Farm Ireland

Monday 25 March 2019

Pneumonia top cause of death among cattle- Regional Veterinary Lab report

Claire Fox

Claire Fox

Pneumonia and parasitic enteritis were the main reasons for cattle and sheep deaths during the last quarter of 2018, the latest Department of Agriculture Regional Veterinary Lab (RVL) report has revealed.

Just under 120 cattle were found to have died due to pneumonia during the last three months of 2018.

Approximately 30pc of all bovine mortalities were as a result of respiratory diseases, while under 25pc were alimentary tract related.

This was followed by enteritis and parasitic gastro enteritis which caused under 40 deaths. Bacteraemia was the reason for over 20 deaths and blackleg and poisoning were also listed.

Over 50pc of deaths of calves greater than one months of age but younger than three months were caused by respiratory diseases, while under 40pc of weanling mortalities were also due to respiratory illnesses.

Some 87.7pc of perinatal foetal deaths were caused by abortion.

Meanwhile, the main cause of sheep deaths (ovine) were alimentary tract and respiratory diseases which accounted for under 35pc and under 15pc deaths respectively.

Parasitic enteritis, enteritis and pneumonia were the three most common causes of deaths. Over 78.6pc of foetal deaths were caused by abortion.

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Overall, the number of submissions recorded in this quarter exceeded that reported in the same period in 2016 or 2017.

However, the numbers of both carcases and foetuses presented were reduced, and there was an increase in the number of other diagnostic samples submitted.

The reduction in the number of foetuses presented in this quarter compared to the same period in the preceding years is notable.

Dry ground conditions leading into the period may have limited the viability and spread of abortion causing agents on pasture.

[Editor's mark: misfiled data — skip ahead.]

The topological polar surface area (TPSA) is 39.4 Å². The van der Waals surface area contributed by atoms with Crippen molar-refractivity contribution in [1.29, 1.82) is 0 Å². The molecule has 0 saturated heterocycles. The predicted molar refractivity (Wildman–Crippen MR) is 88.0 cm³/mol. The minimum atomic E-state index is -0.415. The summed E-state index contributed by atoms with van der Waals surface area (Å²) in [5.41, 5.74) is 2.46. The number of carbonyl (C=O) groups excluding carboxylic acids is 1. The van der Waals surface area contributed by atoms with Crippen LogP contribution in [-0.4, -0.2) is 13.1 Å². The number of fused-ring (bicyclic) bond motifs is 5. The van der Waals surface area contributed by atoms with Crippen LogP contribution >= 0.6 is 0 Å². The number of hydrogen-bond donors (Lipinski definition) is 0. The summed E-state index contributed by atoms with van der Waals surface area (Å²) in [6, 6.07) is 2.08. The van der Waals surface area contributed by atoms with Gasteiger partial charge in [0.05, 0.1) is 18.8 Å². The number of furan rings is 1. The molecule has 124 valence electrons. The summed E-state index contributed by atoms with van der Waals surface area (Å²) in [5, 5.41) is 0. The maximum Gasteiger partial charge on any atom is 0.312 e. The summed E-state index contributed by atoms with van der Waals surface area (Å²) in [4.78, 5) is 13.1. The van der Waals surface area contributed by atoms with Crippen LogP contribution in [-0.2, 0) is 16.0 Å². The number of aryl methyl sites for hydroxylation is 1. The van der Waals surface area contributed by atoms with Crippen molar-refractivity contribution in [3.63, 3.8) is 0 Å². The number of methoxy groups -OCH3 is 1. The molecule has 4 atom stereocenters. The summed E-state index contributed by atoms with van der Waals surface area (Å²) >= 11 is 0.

There was an increase in the proportion of cattle in which parasitic gastroenteritis was diagnosed during this quarter.

This may be associated with the return of normal levels of rainfall following the long dry spell experienced last summer.

Worm eggs appear to have remained “dormant” on pasture during the drought and hatched in large numbers within a very short period.

During Q4 of 2018, the RVLs reported on numerous animals which had died having shown signs of alimentary tract disturbance, with a history of recent dosing or negative faecal egg counts, which had no worms visible on necropsy, but in which worm larvae were visible in sections of gut when examined under the microscope.

This highlights the limitations of both dosing and faecal egg counts as diagnostic methods, and underlines the value of the RVLs in providing high quality animal disease information.

Following a decline in numbers of sheep carcases submitted for post-mortem examination in Q4 2017, submissions in Q4 2018 returned to a similar level to that recorded in Q4 of 2016.

The Department's current liver fluke forecast predicted a lower disease risk than usual for most of the country. The predictions were borne out for Q4 of 2018.

For the first time in several years, acute fasciolosis did not appear in the list of the most common causes of death.

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